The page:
A recent CDC study reveals the dangers and costs of hydrofluoric acid.
According to The Washington State Department of Labor and Industries, a recent study from the Centers for Disease Control and Prevention has revealed that some chemicals used in car wash products are highly dangerous to the workers using them.
Many products for car cleaning contain hydrofluoric acid. The CDC examined the compensation injury reports of workers using these chemicals from 2001 to 2013 and found that 48 workers from Washington state suffered because of burns from hydrofluoric-acid-based car wash products. Seven workers needed hospitalization, two required surgery and skin grafts and three workers suffered thirds-degree burns.
Carolyn Whitaker, one of the researchers involved in the study, explained the dangers of the chemical, saying that:
“Hydrofluoric acid is insidiously toxic at the low concentrations used in vehicle washing. Initially, when it touches the skin there may be little or no pain. That means workers are often unaware of the burn until later and typically delay getting treatment.”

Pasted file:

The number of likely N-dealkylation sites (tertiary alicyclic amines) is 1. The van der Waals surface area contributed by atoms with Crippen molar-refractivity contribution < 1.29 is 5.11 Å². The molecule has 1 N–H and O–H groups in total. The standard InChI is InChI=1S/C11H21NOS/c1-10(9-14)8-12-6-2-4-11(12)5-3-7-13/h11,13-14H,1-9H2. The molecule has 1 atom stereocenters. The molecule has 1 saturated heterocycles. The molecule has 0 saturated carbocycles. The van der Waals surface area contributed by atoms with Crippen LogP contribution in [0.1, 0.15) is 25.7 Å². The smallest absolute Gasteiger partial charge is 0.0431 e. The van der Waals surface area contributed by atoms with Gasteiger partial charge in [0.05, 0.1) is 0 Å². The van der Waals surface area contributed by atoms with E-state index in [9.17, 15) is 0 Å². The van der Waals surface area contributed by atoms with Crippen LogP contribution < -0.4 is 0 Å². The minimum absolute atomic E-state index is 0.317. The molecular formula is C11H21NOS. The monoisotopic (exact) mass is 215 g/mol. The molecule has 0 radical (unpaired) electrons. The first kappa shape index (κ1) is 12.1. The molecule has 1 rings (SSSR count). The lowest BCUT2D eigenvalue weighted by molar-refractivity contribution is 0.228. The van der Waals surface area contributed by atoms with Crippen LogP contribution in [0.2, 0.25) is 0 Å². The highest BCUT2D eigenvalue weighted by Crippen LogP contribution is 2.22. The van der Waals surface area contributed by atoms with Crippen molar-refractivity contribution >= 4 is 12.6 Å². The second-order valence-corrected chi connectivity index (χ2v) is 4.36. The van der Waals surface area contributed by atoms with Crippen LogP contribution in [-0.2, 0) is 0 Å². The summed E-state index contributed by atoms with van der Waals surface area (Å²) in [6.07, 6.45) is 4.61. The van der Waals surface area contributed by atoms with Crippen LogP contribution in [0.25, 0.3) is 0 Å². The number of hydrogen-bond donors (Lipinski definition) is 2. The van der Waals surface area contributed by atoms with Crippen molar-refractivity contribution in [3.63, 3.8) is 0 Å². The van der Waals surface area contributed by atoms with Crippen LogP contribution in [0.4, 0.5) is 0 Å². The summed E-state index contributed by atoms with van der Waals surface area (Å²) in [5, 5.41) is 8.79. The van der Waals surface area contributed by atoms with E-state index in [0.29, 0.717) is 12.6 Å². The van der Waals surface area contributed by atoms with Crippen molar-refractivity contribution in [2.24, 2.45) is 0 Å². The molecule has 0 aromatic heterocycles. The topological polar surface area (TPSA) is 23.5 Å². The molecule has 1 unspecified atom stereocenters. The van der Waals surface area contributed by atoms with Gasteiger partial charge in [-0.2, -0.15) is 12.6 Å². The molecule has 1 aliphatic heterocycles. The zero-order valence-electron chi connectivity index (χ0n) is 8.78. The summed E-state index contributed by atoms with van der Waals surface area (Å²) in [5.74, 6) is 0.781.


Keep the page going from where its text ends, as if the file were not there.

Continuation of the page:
Whitaker then related the case of one worker who splashed his leg with the chemical while transferring a cleaning solution between containers. He then continued to walk for about ninety minutes with the solution soaking into his pants and clothes.
He initially did not feel any burning sensation, but upon examination at the hospital, he found out that he had third degree burns. Emergency medical technicians had to use a skin graft for his injuries. Because of the chronic numbness in his foot the man eventually received partial disability payments.